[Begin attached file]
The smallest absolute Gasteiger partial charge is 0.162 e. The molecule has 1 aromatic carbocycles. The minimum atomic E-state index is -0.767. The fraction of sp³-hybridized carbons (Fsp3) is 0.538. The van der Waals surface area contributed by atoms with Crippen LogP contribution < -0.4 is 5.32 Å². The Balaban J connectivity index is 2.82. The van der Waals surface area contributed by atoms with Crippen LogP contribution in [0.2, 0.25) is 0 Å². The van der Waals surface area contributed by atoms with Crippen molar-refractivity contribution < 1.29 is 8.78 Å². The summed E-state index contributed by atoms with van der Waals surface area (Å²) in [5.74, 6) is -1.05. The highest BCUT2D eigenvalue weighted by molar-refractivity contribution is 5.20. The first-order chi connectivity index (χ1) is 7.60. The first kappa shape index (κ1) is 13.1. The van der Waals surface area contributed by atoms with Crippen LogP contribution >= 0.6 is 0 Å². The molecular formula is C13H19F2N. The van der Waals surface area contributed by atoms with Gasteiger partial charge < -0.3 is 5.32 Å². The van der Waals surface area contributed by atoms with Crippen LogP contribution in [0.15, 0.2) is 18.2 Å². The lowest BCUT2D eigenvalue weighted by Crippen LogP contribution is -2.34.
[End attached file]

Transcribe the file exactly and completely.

The smallest absolute Gasteiger partial charge is 0.162 e. The molecule has 1 aromatic carbocycles. The minimum atomic E-state index is -0.767. The fraction of sp³-hybridized carbons (Fsp3) is 0.538. The van der Waals surface area contributed by atoms with Crippen LogP contribution < -0.4 is 5.32 Å². The Balaban J connectivity index is 2.82. The van der Waals surface area contributed by atoms with Crippen LogP contribution in [0.2, 0.25) is 0 Å². The van der Waals surface area contributed by atoms with Crippen molar-refractivity contribution < 1.29 is 8.78 Å². The summed E-state index contributed by atoms with van der Waals surface area (Å²) in [5.74, 6) is -1.05. The highest BCUT2D eigenvalue weighted by molar-refractivity contribution is 5.20. The first-order chi connectivity index (χ1) is 7.60. The first kappa shape index (κ1) is 13.1. The van der Waals surface area contributed by atoms with Crippen LogP contribution >= 0.6 is 0 Å². The molecular formula is C13H19F2N. The van der Waals surface area contributed by atoms with Gasteiger partial charge < -0.3 is 5.32 Å². The van der Waals surface area contributed by atoms with Crippen LogP contribution in [0.15, 0.2) is 18.2 Å². The lowest BCUT2D eigenvalue weighted by Crippen LogP contribution is -2.34.